B.J. Novak is best known for portraying Ryan Howard, the smug yet ultimately incompetent, wannabe executive, on The Office for nine seasons. Novak also wrote for the show, and has since published a couple of quirky, humor books that made the bestseller lists: One More Thing: Stories and Other Stories and The Book with No Pictures. It turns out that writing, not acting, is actually the Novak family trade — although being famous for it with a prominently displayed author name is not. 

The writer-actor's father is William Novak, a nonfiction author who, according to a 1992 profile by the Los Angeles Times, hit the bestseller list five times in the previous ten years. And yet he was never a household name or publishing titan, because he was a ghostwriter and a co-writer for autobiographies of extremely famous and powerful people. Look closely at the life stories of Nancy Reagan, Oliver North, Lee Iacocca, former Speaker of the House Tip O'Neill, Magic Johnson, and Sydney Biddle Barrows (a.k.a. the scandalized "Mayflower Madam"), and there you will see on the cover or title page: "With William Novak." That said, he commanded top dollar for his services, including a six-figure advance for the Johnson book, for example.

Albert Brooks

Albert Brooks has been doing his own thing since the 1970s. He's become a comedy legend, adept at writing and directing films he also starred in, all with a through-line of self-deprecating humor combined with social satire. To name just a few, Brooks has pointed out the absurdity of existence with works like Lost in America, Real Life, Modern Romance, and Defending Your Life. However, a gift for comedy runs in the family.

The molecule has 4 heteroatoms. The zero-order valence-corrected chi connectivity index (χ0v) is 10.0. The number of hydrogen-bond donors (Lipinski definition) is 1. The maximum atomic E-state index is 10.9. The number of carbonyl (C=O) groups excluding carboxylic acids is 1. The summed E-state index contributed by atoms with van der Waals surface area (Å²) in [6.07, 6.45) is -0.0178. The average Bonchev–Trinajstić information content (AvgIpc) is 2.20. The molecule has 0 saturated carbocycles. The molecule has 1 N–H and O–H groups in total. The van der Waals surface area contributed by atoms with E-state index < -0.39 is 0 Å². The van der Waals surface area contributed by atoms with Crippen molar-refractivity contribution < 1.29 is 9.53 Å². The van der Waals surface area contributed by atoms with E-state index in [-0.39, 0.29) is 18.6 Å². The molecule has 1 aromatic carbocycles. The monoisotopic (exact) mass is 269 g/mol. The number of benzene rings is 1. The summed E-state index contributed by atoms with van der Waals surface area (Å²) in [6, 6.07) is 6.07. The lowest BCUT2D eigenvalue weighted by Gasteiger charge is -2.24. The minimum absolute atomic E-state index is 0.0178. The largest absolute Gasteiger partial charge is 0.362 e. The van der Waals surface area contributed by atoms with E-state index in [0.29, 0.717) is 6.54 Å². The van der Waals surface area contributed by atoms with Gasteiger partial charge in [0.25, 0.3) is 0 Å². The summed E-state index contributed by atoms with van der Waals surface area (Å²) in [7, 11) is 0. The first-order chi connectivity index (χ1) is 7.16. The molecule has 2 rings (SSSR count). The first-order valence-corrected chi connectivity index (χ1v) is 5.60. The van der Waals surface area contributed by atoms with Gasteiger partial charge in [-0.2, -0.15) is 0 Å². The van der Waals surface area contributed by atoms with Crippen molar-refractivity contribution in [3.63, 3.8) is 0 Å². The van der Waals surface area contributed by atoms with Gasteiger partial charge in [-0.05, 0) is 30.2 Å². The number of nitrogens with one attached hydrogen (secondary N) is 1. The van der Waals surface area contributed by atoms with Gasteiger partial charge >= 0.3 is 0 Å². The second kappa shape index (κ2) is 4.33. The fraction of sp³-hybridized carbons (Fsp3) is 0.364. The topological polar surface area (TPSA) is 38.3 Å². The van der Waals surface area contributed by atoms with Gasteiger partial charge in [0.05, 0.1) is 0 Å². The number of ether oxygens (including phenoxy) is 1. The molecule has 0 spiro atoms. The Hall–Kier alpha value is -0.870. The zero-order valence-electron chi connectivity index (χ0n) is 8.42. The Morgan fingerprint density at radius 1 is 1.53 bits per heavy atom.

The actor-writer-director's real name is Albert Einstein. According to The New York Times, his brother was the late Bob Einstein, a.k.a. Super Dave Osborne. While their mother, Thelma Leeds, was an actress, their father was a major radio comedian named Harry Einstein, a.k.a. Harry Parke. In the 1930s and 1940s, specific "ethnic" comedy was huge and appealed to the many immigrant communities around the United States. With his act based in Greek dialect comedy, Parke parlayed this trend into his massively popular character, a Greek chef named Parkyakarkus. He performed the bit on a variety of top-rated radio shows, before getting his own show in 1945 called Meet Me at Parky's. According to the Daily Beast, Parke got so rich and famous that he raised his family in Beverly Hills.